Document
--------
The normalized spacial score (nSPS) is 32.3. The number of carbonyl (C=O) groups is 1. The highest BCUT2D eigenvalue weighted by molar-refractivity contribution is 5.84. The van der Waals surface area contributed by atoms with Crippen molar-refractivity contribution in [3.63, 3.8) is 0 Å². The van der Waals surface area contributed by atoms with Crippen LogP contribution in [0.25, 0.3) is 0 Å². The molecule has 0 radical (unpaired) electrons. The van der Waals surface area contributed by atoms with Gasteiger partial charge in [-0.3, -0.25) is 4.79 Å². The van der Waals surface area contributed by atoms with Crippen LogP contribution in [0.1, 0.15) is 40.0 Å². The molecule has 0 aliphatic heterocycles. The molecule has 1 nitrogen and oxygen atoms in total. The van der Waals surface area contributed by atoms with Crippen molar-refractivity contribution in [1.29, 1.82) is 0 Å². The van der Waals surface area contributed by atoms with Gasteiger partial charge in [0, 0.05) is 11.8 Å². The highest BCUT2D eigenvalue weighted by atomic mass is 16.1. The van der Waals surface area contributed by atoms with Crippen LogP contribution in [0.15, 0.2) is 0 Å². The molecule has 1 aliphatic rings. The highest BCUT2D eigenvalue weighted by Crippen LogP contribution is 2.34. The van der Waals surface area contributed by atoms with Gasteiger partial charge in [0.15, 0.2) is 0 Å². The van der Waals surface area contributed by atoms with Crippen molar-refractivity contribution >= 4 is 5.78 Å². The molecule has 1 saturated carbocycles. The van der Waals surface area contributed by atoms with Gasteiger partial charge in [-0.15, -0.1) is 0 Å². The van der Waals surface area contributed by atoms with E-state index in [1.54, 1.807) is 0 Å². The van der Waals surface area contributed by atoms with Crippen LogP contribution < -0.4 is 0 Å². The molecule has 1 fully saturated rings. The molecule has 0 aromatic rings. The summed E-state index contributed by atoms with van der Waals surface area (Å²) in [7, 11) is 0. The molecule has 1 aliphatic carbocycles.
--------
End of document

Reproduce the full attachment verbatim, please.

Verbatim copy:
The normalized spacial score (nSPS) is 32.3. The number of carbonyl (C=O) groups is 1. The highest BCUT2D eigenvalue weighted by molar-refractivity contribution is 5.84. The van der Waals surface area contributed by atoms with Crippen molar-refractivity contribution in [3.63, 3.8) is 0 Å². The van der Waals surface area contributed by atoms with Crippen LogP contribution in [0.25, 0.3) is 0 Å². The molecule has 0 radical (unpaired) electrons. The van der Waals surface area contributed by atoms with Gasteiger partial charge in [-0.3, -0.25) is 4.79 Å². The van der Waals surface area contributed by atoms with Crippen LogP contribution in [0.1, 0.15) is 40.0 Å². The molecule has 0 aliphatic heterocycles. The molecule has 1 nitrogen and oxygen atoms in total. The van der Waals surface area contributed by atoms with Crippen molar-refractivity contribution in [1.29, 1.82) is 0 Å². The van der Waals surface area contributed by atoms with Gasteiger partial charge in [0, 0.05) is 11.8 Å². The highest BCUT2D eigenvalue weighted by atomic mass is 16.1. The van der Waals surface area contributed by atoms with Crippen LogP contribution in [0.15, 0.2) is 0 Å². The molecule has 1 aliphatic rings. The highest BCUT2D eigenvalue weighted by Crippen LogP contribution is 2.34. The van der Waals surface area contributed by atoms with Gasteiger partial charge in [0.15, 0.2) is 0 Å². The van der Waals surface area contributed by atoms with Crippen molar-refractivity contribution >= 4 is 5.78 Å². The molecule has 1 saturated carbocycles. The van der Waals surface area contributed by atoms with Gasteiger partial charge in [-0.15, -0.1) is 0 Å². The van der Waals surface area contributed by atoms with E-state index in [1.54, 1.807) is 0 Å². The van der Waals surface area contributed by atoms with Crippen LogP contribution < -0.4 is 0 Å². The molecule has 1 fully saturated rings. The molecule has 0 aromatic rings. The summed E-state index contributed by atoms with van der Waals surface area (Å²) in [7, 11) is 0. The molecule has 1 aliphatic carbocycles.